St Julian’s concave townhouse to get three new floors

A concave two-storey townhouse in St Julian’s will get two new storeys and a receded fifth floor to accommodate four new apartments

While the concave façade and an entrance hall with typical arches will be retained, the rest of the building will make way for four new apartments
While the concave façade and an entrance hall with typical arches will be retained, the rest of the building will make way for four new apartments

A concave two-storey townhouse in Lapsi Street, St Julian’s, built in the classical style typical of the interwar period, will soon be getting two new storeys and a receded fifth floor to accommodate four new apartments following a permit issued on 1 July.

While the concave façade and an entrance hall with typical arches will be retained, the rest of the building, including a staircase and a back garden, will make way for four new apartments. 

The local plan stipulates a maximum height of three storeys and a penthouse in this area of St Julian’s, which is designated as an Urban Conservation Area.

But a case officer’s report recommending the approval of the application, cites the exemption given in the Strategic Plan for the Environment and Planning which allows the PA to apply a “contextual approach” to heights in Urban Conservation areas.

The development has been proposed by Equinox Ventures Limited, a company whose directors include architect Ray Demicoli, and is partly owned by his family’s STL Limited. Demicoli, who was also the architect of the project, is also a  member of the PA’s Design Advisory Committee, which is consulted by the authority on the design quality of large scale projects.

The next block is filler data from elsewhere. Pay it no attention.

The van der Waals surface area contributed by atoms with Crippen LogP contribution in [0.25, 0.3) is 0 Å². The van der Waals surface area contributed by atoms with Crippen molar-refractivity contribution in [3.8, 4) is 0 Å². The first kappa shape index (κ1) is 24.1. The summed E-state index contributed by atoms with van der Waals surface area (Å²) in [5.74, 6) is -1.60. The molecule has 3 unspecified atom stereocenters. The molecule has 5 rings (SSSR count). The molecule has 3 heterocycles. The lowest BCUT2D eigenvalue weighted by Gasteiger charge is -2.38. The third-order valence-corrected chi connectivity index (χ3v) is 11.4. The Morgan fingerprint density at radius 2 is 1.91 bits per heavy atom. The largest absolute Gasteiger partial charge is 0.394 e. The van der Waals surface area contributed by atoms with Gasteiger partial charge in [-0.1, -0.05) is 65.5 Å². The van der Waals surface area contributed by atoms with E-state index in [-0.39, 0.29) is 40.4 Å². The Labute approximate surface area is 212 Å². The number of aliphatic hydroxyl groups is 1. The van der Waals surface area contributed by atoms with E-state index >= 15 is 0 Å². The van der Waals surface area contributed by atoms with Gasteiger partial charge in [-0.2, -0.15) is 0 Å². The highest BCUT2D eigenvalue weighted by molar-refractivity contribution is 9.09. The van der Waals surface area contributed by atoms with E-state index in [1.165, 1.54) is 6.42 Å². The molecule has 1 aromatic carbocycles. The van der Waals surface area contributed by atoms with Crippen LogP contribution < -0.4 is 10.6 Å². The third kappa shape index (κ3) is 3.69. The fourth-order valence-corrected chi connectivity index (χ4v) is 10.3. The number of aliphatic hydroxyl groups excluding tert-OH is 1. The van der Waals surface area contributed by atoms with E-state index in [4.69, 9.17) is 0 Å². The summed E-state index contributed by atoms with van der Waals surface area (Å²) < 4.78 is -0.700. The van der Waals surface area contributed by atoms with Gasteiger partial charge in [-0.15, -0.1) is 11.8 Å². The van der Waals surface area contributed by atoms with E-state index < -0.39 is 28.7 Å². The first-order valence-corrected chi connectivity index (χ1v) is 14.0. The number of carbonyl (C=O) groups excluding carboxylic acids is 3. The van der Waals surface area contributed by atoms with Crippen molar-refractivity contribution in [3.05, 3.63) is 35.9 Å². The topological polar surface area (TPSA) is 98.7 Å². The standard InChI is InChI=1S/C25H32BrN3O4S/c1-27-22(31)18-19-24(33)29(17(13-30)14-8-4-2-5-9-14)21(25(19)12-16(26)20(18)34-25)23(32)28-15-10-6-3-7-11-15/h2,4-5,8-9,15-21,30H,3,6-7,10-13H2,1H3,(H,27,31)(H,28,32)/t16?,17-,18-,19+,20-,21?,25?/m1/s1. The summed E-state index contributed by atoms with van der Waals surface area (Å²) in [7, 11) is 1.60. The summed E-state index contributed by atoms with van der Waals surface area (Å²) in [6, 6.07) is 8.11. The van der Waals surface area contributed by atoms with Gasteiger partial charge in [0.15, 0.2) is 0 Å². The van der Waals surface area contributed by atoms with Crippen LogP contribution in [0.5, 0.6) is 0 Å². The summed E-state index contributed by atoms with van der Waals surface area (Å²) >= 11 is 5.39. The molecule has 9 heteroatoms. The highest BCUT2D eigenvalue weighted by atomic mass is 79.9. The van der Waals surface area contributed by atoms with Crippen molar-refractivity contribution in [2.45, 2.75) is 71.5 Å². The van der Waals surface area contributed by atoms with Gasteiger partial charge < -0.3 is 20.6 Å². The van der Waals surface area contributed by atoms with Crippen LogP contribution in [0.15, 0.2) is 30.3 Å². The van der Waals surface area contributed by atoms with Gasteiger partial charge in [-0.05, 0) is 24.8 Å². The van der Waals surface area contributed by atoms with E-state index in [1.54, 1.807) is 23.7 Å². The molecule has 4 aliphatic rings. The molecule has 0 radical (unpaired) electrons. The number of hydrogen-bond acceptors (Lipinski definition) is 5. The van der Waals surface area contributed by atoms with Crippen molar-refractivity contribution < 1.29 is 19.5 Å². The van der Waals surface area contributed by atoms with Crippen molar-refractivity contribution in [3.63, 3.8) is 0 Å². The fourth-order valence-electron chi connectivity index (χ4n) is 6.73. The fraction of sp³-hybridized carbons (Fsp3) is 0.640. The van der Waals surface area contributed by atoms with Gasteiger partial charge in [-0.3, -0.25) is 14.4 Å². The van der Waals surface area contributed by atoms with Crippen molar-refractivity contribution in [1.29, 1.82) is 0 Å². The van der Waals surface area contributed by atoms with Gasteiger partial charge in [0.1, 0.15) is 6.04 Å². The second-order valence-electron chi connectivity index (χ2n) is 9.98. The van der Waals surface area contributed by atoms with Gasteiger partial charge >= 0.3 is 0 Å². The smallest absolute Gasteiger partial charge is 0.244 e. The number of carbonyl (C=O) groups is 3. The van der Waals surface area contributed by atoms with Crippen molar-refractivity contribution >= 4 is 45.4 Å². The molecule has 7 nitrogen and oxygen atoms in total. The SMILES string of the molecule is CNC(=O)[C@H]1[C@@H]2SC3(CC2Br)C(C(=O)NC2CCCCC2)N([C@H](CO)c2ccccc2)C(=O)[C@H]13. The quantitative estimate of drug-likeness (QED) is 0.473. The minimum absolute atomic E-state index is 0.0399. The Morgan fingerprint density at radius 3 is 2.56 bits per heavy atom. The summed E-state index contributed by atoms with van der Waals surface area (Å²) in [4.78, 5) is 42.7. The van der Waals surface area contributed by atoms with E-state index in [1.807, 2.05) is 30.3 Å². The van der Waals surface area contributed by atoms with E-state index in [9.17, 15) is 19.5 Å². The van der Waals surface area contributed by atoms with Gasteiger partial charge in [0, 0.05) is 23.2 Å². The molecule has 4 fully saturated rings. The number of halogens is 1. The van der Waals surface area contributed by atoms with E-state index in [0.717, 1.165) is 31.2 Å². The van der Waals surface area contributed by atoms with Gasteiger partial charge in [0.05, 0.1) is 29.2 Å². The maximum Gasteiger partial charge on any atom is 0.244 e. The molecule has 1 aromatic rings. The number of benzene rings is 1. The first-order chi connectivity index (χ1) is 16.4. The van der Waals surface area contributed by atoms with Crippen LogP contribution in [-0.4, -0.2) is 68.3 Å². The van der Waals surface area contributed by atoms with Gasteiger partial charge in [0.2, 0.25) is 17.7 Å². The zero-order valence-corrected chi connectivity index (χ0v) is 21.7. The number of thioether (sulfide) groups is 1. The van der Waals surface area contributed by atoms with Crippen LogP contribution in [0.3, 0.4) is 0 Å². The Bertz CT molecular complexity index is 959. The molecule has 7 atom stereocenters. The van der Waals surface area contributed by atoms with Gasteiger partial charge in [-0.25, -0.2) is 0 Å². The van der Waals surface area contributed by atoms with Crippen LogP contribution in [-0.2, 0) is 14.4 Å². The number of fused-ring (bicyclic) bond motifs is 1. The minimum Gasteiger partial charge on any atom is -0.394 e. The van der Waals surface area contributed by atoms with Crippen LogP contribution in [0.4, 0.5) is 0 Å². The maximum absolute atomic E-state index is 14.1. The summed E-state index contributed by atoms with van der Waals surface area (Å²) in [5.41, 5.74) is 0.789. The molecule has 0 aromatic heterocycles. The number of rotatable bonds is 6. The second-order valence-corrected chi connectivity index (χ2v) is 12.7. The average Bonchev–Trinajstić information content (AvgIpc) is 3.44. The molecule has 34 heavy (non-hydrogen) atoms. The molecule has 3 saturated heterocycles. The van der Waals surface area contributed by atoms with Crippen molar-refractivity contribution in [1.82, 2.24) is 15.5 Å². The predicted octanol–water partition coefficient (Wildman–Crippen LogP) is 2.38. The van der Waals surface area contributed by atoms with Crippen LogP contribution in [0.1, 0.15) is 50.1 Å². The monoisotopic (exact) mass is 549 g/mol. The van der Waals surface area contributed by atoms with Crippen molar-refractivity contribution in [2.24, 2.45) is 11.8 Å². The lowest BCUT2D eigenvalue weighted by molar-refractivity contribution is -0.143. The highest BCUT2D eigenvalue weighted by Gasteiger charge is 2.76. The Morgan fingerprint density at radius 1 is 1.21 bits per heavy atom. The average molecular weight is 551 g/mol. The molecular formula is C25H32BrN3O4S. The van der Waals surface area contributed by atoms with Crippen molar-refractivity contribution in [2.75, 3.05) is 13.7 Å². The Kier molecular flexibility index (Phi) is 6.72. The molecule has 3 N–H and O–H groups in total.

The same company was given a permit in November 2013 to develop the open space between the St Julian’s Church and the primary school, which will include a supermarket, offices, and apartments which abut on the back garden of the townhouse.

A year later Demicoli applied to enlarge the car park and the commercial development as a result of the inclusion of five properties along Triq Lapsi. This pending application also incorporates the back gardens of these properties.

Also last year the same company submitted an application to demolish the façade of the other half of the concave building which also has a garden, but this application was later withdrawn. 

The building includes a main staircase and two spiral staircases, which cannot be retained. In the past the PA had insisted on the preservation of such features to the extent that Charles Polidano was fined €14,000 for demolishing a similar staircase in a Sliema townhouse redevelopment.

The extra two storeys will be built in a similar architectural style to the concave building. The additional set back floor above the concave floors will be built in a style which “accentuates” the concave shape of the building.

Moreover the proposed development will exceed the maximum 30-metre development depth into the garden allowed by existing policies. But the case officer claims that this is justified because a next door development already exceeds the 30 metre limit and that the site is “hemmed at the back by the development” of the Spinola Park development.

The extra floor over and above the local plan limit is being allowed to screen an existing blank wall created by an adjacent building, only to create another blank party wall on the other half of the concave building. But the case officer cites as justification future plans to build over the other building.

The street is an example of haphazard planning policies in the past, with higher buildings encroaching on the remaining townhouses. New policies on building heights now could pave the way for developers to build additional storeys wherever a blank party wall creates a gap.

A neighbour to the development has objected, lamenting loss of air, light and views but the PA replied that “protection of views” is not a planning consideration. Din l-Art Helwa has also objected, insisting that the building and its garden should be retained. 

More in National